As you probably know, there are quite a few different biologic drugs available for people with psoriatic arthritis (such as myself). These biologics are wonderful as it can put the arthritis into remission, doing a much better job than traditional medications such as methotrexate. Yet there is another wonderful benefit that we all are really grateful for. That is, the biologics also do a great job of clearing up a lot of psoriasis. Yes, there are exceptions, however most of us are amazed at being able to see the lesions clear up.
However I’ve always found this situation to be unfair. To me, psoriasis is just as debilitating as psoriatic arthritis. I find it impossible to describe the humiliation, embarrassment, anger and depression that comes from having moderate to severe psoriasis, i.e. psoriasis that is just about impossible to keep hidden from view. How would you feel having people obviously disgusted when they see your skin, avoiding you or even teasing you. I’m sure you would find it uncomfortable. Now multiply that by every day for a year. How do I explain the agonizing deliberation that every psoriasis warrior goes through before the simple act of taking your shirt off to go for a swim, or even just wearing a short sleeved shirt? It is medically accepted that psoriasis not only causes physical discomfort, but also a serious psychological impact.
Even though moderate psoriasis is so debilitating, for some reason biologics are not targeted at this group. I find it perplexing. Biologics obviously do a wonderful job for a lot of people of clearing up psoriasis (as those of us with psoriatic arthritis can see), so why isn’t it approved for plain old psoriasis? I think maybe it could be because of the cost. Biologics are very expensive and if they were suddenly approved as a treatment for psoriasis (without arthritis), then the insurance companies would all be looking at a big bill from the millions of people who have moderate to severe psoriasis. I’d love for someone to prove that cost isn’t the reason why. Maybe there is another reason I’m just not aware of.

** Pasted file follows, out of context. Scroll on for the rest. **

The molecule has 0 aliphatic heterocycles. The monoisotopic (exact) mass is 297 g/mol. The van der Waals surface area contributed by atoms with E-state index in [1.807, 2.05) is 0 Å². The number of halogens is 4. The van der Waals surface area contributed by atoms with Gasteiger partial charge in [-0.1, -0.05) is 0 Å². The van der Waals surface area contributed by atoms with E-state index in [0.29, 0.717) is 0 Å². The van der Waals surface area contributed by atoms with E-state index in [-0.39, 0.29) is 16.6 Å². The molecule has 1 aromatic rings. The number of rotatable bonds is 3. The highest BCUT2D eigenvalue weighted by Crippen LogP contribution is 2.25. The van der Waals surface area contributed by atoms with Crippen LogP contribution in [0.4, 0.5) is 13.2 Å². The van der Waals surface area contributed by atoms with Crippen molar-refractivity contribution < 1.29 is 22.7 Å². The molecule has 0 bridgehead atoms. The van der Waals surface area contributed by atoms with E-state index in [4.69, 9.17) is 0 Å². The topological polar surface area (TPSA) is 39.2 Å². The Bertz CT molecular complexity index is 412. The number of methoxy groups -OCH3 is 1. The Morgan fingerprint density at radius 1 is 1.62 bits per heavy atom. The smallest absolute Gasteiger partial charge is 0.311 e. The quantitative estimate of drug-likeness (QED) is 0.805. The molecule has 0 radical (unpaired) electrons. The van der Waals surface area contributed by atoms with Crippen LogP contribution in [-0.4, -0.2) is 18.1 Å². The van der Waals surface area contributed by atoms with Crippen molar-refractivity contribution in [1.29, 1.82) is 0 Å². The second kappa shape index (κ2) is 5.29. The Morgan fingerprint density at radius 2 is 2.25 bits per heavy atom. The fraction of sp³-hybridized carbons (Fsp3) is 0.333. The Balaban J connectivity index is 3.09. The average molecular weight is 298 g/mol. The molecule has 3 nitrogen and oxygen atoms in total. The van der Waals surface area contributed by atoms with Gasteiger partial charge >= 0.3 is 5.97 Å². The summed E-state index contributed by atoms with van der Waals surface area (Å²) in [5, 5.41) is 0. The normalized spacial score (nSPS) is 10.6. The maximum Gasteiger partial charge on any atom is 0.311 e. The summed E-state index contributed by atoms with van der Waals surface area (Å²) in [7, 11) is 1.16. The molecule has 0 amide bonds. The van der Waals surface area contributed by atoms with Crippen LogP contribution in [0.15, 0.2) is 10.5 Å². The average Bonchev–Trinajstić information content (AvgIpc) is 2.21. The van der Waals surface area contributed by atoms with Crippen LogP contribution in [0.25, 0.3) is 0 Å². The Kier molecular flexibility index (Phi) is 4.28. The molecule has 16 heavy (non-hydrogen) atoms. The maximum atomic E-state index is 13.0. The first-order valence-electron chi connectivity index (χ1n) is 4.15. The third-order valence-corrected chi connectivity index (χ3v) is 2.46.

While I’m on this subject of drug approval for conditions, why is it that psoriatic arthritis sufferers are always typically the last on the list to get approved for a new arthritis treatment? Aren’t the pathways the same? When Enbrel first came out, it was only approved for rheumatoid arthritis, and only after another couple of years did it get approved for psoriatic arthritis too. Insurance companies influence? Am I paranoid about big business putting profits ahead of patient well being? Probably.
Anyway, today Novartis announced that a new drug AIN457 (or secukinumab) has passed Phase II trials with great success. AIN457 is an exclusive treatment for psoriasis – NOT psoriatic arthritis! You can read the complete press release with all the data from Novartis here, and in summary the trials showed “rapid and significant relief of symptoms in up to 81% of patients with psoriasis”!
This is really great news. I’m not sure what the next step is, whether they have to go to Phase III trials or can immediately make an application to the FDA. My fingers are crossed that this will get approved and out to all the psoriasis warriors as soon as possible. There are so many people with psoriasis but without psoriatic arthritis, who do not qualify for biologics, but who really need something to clear up the debilitating psoriasis.
I also have my fingers crossed that the price will be reasonable. If it is as expensive as the biologics, then I will be disappointed, as many people without insurance just can’t afford to pay those prices. The studies had different types and doses of administration, however the most effective (81%) came from a 150mg subcutaneous injection once per month (compare that to Enbrel which is a once / twice weekly subcutaneous injection)! So my hopes are high that if AIN457 gets approved, it won’t be prohibitively expensive.